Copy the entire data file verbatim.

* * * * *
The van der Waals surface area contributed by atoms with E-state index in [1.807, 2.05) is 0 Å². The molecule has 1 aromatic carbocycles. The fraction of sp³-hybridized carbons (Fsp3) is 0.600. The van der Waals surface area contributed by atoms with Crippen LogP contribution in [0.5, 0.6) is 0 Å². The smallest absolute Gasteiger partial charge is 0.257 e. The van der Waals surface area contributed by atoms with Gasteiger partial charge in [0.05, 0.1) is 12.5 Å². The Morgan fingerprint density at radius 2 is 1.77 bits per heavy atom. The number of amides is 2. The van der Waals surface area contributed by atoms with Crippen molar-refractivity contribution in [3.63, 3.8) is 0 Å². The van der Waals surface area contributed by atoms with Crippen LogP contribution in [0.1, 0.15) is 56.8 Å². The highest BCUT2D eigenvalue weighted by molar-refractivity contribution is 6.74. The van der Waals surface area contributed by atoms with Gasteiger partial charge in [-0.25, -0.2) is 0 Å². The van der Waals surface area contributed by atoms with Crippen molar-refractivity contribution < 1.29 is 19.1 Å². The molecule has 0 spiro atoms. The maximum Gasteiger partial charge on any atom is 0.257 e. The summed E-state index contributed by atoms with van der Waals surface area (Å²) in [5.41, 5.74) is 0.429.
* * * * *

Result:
The van der Waals surface area contributed by atoms with E-state index in [1.807, 2.05) is 0 Å². The molecule has 1 aromatic carbocycles. The fraction of sp³-hybridized carbons (Fsp3) is 0.600. The van der Waals surface area contributed by atoms with Crippen LogP contribution in [0.5, 0.6) is 0 Å². The smallest absolute Gasteiger partial charge is 0.257 e. The van der Waals surface area contributed by atoms with Gasteiger partial charge in [0.05, 0.1) is 12.5 Å². The Morgan fingerprint density at radius 2 is 1.77 bits per heavy atom. The number of amides is 2. The van der Waals surface area contributed by atoms with Crippen molar-refractivity contribution in [3.63, 3.8) is 0 Å². The van der Waals surface area contributed by atoms with Crippen LogP contribution in [0.1, 0.15) is 56.8 Å². The highest BCUT2D eigenvalue weighted by molar-refractivity contribution is 6.74. The van der Waals surface area contributed by atoms with Gasteiger partial charge in [-0.25, -0.2) is 0 Å². The van der Waals surface area contributed by atoms with Crippen molar-refractivity contribution < 1.29 is 19.1 Å². The molecule has 0 spiro atoms. The maximum Gasteiger partial charge on any atom is 0.257 e. The summed E-state index contributed by atoms with van der Waals surface area (Å²) in [5.41, 5.74) is 0.429.